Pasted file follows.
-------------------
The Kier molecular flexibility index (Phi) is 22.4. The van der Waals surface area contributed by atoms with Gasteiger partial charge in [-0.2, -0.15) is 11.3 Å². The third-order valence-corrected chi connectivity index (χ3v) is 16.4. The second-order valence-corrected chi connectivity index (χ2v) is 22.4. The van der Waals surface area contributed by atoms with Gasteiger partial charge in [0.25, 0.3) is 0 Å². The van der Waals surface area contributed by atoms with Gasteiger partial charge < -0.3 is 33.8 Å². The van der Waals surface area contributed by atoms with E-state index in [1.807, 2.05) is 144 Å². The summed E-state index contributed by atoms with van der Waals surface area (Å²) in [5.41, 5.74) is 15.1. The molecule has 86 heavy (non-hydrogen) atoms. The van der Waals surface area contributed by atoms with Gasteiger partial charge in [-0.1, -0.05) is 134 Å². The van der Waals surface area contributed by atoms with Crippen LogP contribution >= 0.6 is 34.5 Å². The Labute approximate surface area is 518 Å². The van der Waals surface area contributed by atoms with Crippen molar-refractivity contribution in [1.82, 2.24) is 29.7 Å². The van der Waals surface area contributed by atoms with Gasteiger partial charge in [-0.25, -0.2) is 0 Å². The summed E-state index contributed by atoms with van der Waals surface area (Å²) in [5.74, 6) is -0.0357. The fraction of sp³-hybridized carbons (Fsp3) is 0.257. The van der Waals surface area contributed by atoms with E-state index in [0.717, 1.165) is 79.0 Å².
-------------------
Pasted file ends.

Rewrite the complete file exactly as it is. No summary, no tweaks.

The Kier molecular flexibility index (Phi) is 22.4. The van der Waals surface area contributed by atoms with Gasteiger partial charge in [-0.2, -0.15) is 11.3 Å². The third-order valence-corrected chi connectivity index (χ3v) is 16.4. The second-order valence-corrected chi connectivity index (χ2v) is 22.4. The van der Waals surface area contributed by atoms with Gasteiger partial charge in [0.25, 0.3) is 0 Å². The van der Waals surface area contributed by atoms with Gasteiger partial charge < -0.3 is 33.8 Å². The van der Waals surface area contributed by atoms with E-state index in [1.807, 2.05) is 144 Å². The summed E-state index contributed by atoms with van der Waals surface area (Å²) in [5.41, 5.74) is 15.1. The molecule has 86 heavy (non-hydrogen) atoms. The van der Waals surface area contributed by atoms with Gasteiger partial charge in [-0.1, -0.05) is 134 Å². The van der Waals surface area contributed by atoms with Crippen LogP contribution >= 0.6 is 34.5 Å². The Labute approximate surface area is 518 Å². The van der Waals surface area contributed by atoms with Crippen molar-refractivity contribution in [1.82, 2.24) is 29.7 Å². The van der Waals surface area contributed by atoms with Gasteiger partial charge in [-0.25, -0.2) is 0 Å². The summed E-state index contributed by atoms with van der Waals surface area (Å²) in [5.74, 6) is -0.0357. The fraction of sp³-hybridized carbons (Fsp3) is 0.257. The van der Waals surface area contributed by atoms with E-state index in [0.717, 1.165) is 79.0 Å².